Sold for $29,250 at 2010 Bonhams
The Mitchell Company was initially known as the Wisconsin Wheel Works, a bicycle manufacturer. Based in Racine, Wisconsin, the Mitchell Company produced a 1.75-horsepower motorcycle that appeared in 1901. The motorcycle was seriously underpowered and often much slower than a regular bicycle. Experimental automobiles soon followed, with production beginning in 1903.
With a new product, the company changed its name to the Mitchell Motor Car Company in 1904. Their first automobiles were two-cylinder, chain-driven runabouts. Some of their earlier cars used air-cooling and a two-stoke engine design before settling on a four-cylinder, shaft-driven, water-cooled cars by 1907.
In 1910, the company added a six-cylinder model to their lineup. During that year, sales reached 5,000 units. By 1916, the company was selling a V8 model, but it was a one-year phenomenon. All Mitchells that followed were powered by six-cylinder engine.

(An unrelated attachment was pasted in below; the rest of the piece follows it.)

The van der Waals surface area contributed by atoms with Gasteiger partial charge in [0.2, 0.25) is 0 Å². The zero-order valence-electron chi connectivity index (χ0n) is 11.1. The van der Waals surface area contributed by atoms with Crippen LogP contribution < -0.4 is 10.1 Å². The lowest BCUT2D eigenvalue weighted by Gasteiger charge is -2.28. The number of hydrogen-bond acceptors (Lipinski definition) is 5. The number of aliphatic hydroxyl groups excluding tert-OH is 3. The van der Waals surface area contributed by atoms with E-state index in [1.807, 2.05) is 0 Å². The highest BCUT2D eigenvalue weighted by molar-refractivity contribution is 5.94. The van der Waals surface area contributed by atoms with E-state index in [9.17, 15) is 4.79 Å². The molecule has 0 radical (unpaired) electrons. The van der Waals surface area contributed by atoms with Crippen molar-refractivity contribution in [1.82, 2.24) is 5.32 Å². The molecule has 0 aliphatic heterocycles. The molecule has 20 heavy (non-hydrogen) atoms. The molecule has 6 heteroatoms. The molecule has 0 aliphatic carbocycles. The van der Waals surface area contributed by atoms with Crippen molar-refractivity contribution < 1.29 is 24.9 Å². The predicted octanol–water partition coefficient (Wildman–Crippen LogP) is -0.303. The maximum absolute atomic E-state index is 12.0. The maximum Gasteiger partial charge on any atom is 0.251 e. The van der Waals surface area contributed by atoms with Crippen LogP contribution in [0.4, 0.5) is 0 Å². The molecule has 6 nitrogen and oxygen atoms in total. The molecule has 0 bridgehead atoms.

Mitchell had strong sales in 1917 and 1919, both exceeding 10,000 cars, but things were about to change. For 1920, sales slumped to 3,183 units. The reason for this drop was the decision to utilize a then-radical rear-sloping radiator design that led to the cars being referred to as 'drunken Mitchells.'
The company never recovered from the sales slump and filed for bankruptcy in 1923.
This 1917 Mitchell Five-Passenger Touring car was given a restoration in the 1990s. The engine is a six-cylinder engine offering 23.35horsepower. There is a three-speed manual transmission with two-wheel mechanical drum brakes.
In 2009, this Touring car was offered for sale at the Vintage Motor Cars of Hershey presented by RM Auctions where it was expected to sell for $25,000 - $35,000. As bidding came to a close, the lot had been sold for the sum of $19,250, including buyer's premium.
In 2010, this car was offered for sale at the Exceptional Motorcars and Automobilia auction presented by Bonhams. As bidding came to a close, the car had been sold for the sum of $29,250 inclusive of Buyer's Premium.By Daniel Vaughan | Oct 2010